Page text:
Behavioral Problems in Early Childhood
Topics: Psychology, Family therapy, Childhood, Early childhood education / Pages: 8 (1815 words) / Published: Nov 2nd, 2012

Behavioral Problems in Early Childhood

Abstract
Early childhood behavioral problems is are a complex issue and there are many important aspects to consider when discussing this unique age group. The following is a broad review of the research on the subject. Included is an overview of the topic, as well as a review and discussion of risk factors, assessment methods, and intervention strategies. It is also discussed that further research must be done in order to provide better assessment techniques and treatment procedures for young children with behavioral issues.

Behavioral Problems in Early Childhood
Overview

Early childhood behavior has long been a subject of interest among psychologists as well as professionals in other fields. Famous professionals who have studied and developed theories on the subject include Sigmund Freud, Anna Freud, Erik Erikson, Jean Piaget, John Bowlby, Marie Ainsworth, Mari Main, Donald Wincott, and Daniel Stem (Weatherston, 2000). The theoretical framework provided by these theorists has provided usno first person with the building blocks in which to understand behavioral problems in early childhood.

Early childhood behavioral problems are often difficult to define, since many behavioral issues are part of the normal childhood development process. Keenan and Wakschlag explain that “Preschool-age children come to mental health clinics for services, manifest serious and sometimes harmful behavior, and demonstrate impaired functioning as a result of behavioral and emotional problems”(2002).don’t quote this--paraphrase According to the DSM-IV, young children with problem behaviors are placed in the categorychildren are not placed in a category of disruptive behavior disorders. Disruptive behavior disorders include two sub-categories, composed of including oppositional defiant disorder and conduct disorder (Keenan & Wakschlag, 2002).

A study conducted by Beernink, Swinkels and Buitelaar (2007), determined the presence of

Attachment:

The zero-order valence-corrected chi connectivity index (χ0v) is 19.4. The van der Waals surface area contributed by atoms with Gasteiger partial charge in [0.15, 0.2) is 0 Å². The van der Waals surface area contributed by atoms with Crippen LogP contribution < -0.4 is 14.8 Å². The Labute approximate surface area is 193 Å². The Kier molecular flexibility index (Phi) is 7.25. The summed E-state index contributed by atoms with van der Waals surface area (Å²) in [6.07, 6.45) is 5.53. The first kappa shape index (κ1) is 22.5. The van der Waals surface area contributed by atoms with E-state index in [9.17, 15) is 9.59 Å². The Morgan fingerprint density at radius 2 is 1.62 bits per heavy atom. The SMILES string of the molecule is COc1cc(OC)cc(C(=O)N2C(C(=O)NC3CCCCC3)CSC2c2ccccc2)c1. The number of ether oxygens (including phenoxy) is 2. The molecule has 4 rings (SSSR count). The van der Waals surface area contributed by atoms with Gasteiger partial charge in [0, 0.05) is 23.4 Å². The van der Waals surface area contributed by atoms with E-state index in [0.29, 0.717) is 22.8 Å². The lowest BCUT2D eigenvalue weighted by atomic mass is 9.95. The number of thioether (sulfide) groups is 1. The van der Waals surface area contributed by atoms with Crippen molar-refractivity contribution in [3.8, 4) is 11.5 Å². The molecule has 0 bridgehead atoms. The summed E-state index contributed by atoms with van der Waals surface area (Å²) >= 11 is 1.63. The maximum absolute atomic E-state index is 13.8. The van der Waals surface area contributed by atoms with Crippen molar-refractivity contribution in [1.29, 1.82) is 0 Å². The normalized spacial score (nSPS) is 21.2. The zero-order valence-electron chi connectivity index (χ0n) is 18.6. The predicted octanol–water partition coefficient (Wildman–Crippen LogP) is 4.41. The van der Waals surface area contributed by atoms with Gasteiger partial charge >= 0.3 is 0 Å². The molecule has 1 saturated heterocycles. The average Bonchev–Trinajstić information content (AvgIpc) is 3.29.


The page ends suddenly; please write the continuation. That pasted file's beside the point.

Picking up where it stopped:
References: Beernink, A., Swinkels, S., & Buitelaar, J. (2007). Problem behavior in a community sample of 14- and 19-month-old children. European Child and Adolescent Psychiatry, 16 (4), 271-280. English, D., Marshall, D., & Stewart, A. (2003). Effects of family violence on child behavior and health during early childhood. Journal of Family Violence, 18(1), 43-57. space here Dempsey, I Nelson, R. (2007). Risk factors predictive of the problem behavior of children at risk for emotional and behavioral disorder. Council for Exceptional Children, 73(3), 367-379. Ramos, M., Guerin, D., Gottfried, A., & Oliver, A. (2005). Family conflict and children’s behavior problems: The moderating role of child temperament. Structural Equation Modeling, 12(2), 278-298. Stacks, A. (2005). Using an ecological framework for understanding and treating externalizing behavior in early childhood. Early Childhood Education Journal, 32,(4)   269-278. Qi, C., & Kaiser, A.(2003). Behavioral problems of preschool children from low income families: Review of the literature. Topics in Early Childhood Special Education, 23(4), 188-216. Wakschlag, L., & Keenan, K. (2002). Can a valid diagnosis of disruptive behavior be made in preschool children? American Journal of Psychiatry, 159(3), 351-358. Wakschlag, L., & Keenan, K. (2001). Clinical significance and correlates of disruptive behavior in environmentally at-risk preschoolers. Journal for Clinical Child Psychology, 30(1), 262-275. Weatherston, D. (2001). Infant mental health: A review of relevant literature. Psychoanalytic Social Work, 8(1), 39-69. Winslow, E., & Shaw, D. (2007). Impact of neighborhood disadvantage on overt behavior problems during early childhood. Aggressive Behavior, 33, 207-219.

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